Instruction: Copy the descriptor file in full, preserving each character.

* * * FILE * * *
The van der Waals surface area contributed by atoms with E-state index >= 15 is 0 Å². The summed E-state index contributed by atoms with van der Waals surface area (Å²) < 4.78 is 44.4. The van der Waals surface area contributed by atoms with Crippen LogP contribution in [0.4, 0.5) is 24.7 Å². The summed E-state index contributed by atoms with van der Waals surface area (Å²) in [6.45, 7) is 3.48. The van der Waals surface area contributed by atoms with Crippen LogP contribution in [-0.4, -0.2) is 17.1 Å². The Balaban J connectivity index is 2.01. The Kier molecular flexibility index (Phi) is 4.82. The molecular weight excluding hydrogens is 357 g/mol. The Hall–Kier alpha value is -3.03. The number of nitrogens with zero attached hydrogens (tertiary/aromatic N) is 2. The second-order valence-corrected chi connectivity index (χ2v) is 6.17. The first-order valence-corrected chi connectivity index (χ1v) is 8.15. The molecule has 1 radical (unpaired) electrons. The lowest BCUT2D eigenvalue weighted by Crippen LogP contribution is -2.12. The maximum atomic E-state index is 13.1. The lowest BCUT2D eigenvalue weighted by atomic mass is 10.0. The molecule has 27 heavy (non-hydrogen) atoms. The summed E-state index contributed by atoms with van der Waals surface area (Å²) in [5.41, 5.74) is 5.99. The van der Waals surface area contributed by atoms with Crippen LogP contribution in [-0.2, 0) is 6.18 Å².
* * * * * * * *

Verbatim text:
The van der Waals surface area contributed by atoms with E-state index >= 15 is 0 Å². The summed E-state index contributed by atoms with van der Waals surface area (Å²) < 4.78 is 44.4. The van der Waals surface area contributed by atoms with Crippen LogP contribution in [0.4, 0.5) is 24.7 Å². The summed E-state index contributed by atoms with van der Waals surface area (Å²) in [6.45, 7) is 3.48. The van der Waals surface area contributed by atoms with Crippen LogP contribution in [-0.4, -0.2) is 17.1 Å². The Balaban J connectivity index is 2.01. The Kier molecular flexibility index (Phi) is 4.82. The molecular weight excluding hydrogens is 357 g/mol. The Hall–Kier alpha value is -3.03. The number of nitrogens with zero attached hydrogens (tertiary/aromatic N) is 2. The second-order valence-corrected chi connectivity index (χ2v) is 6.17. The first-order valence-corrected chi connectivity index (χ1v) is 8.15. The molecule has 1 radical (unpaired) electrons. The lowest BCUT2D eigenvalue weighted by Crippen LogP contribution is -2.12. The maximum atomic E-state index is 13.1. The lowest BCUT2D eigenvalue weighted by atomic mass is 10.0. The molecule has 27 heavy (non-hydrogen) atoms. The summed E-state index contributed by atoms with van der Waals surface area (Å²) in [5.41, 5.74) is 5.99. The van der Waals surface area contributed by atoms with Crippen LogP contribution in [-0.2, 0) is 6.18 Å².